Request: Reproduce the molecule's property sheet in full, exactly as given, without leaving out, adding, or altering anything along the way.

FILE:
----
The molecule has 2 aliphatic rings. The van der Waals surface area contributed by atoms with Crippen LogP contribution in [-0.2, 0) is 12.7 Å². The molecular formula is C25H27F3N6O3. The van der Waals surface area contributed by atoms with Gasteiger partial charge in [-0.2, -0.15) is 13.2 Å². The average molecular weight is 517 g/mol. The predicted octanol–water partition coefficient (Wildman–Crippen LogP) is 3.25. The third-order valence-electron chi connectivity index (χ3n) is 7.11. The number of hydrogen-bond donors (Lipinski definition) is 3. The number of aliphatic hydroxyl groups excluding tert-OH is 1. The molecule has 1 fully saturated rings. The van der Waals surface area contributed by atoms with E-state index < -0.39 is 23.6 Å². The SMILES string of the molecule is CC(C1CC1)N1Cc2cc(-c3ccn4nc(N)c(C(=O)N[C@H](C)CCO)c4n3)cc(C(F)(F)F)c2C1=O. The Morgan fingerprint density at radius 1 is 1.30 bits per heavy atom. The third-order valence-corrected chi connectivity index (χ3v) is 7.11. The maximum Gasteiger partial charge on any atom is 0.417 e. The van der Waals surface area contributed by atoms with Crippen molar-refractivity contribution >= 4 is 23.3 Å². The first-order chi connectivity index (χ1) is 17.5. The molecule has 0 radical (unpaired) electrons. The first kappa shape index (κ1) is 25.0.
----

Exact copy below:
The molecule has 2 aliphatic rings. The van der Waals surface area contributed by atoms with Crippen LogP contribution in [-0.2, 0) is 12.7 Å². The molecular formula is C25H27F3N6O3. The van der Waals surface area contributed by atoms with Gasteiger partial charge in [-0.2, -0.15) is 13.2 Å². The average molecular weight is 517 g/mol. The predicted octanol–water partition coefficient (Wildman–Crippen LogP) is 3.25. The third-order valence-electron chi connectivity index (χ3n) is 7.11. The number of hydrogen-bond donors (Lipinski definition) is 3. The number of aliphatic hydroxyl groups excluding tert-OH is 1. The molecule has 1 fully saturated rings. The van der Waals surface area contributed by atoms with E-state index < -0.39 is 23.6 Å². The SMILES string of the molecule is CC(C1CC1)N1Cc2cc(-c3ccn4nc(N)c(C(=O)N[C@H](C)CCO)c4n3)cc(C(F)(F)F)c2C1=O. The Morgan fingerprint density at radius 1 is 1.30 bits per heavy atom. The third-order valence-corrected chi connectivity index (χ3v) is 7.11. The maximum Gasteiger partial charge on any atom is 0.417 e. The van der Waals surface area contributed by atoms with Crippen molar-refractivity contribution >= 4 is 23.3 Å². The first-order chi connectivity index (χ1) is 17.5. The molecule has 0 radical (unpaired) electrons. The first kappa shape index (κ1) is 25.0.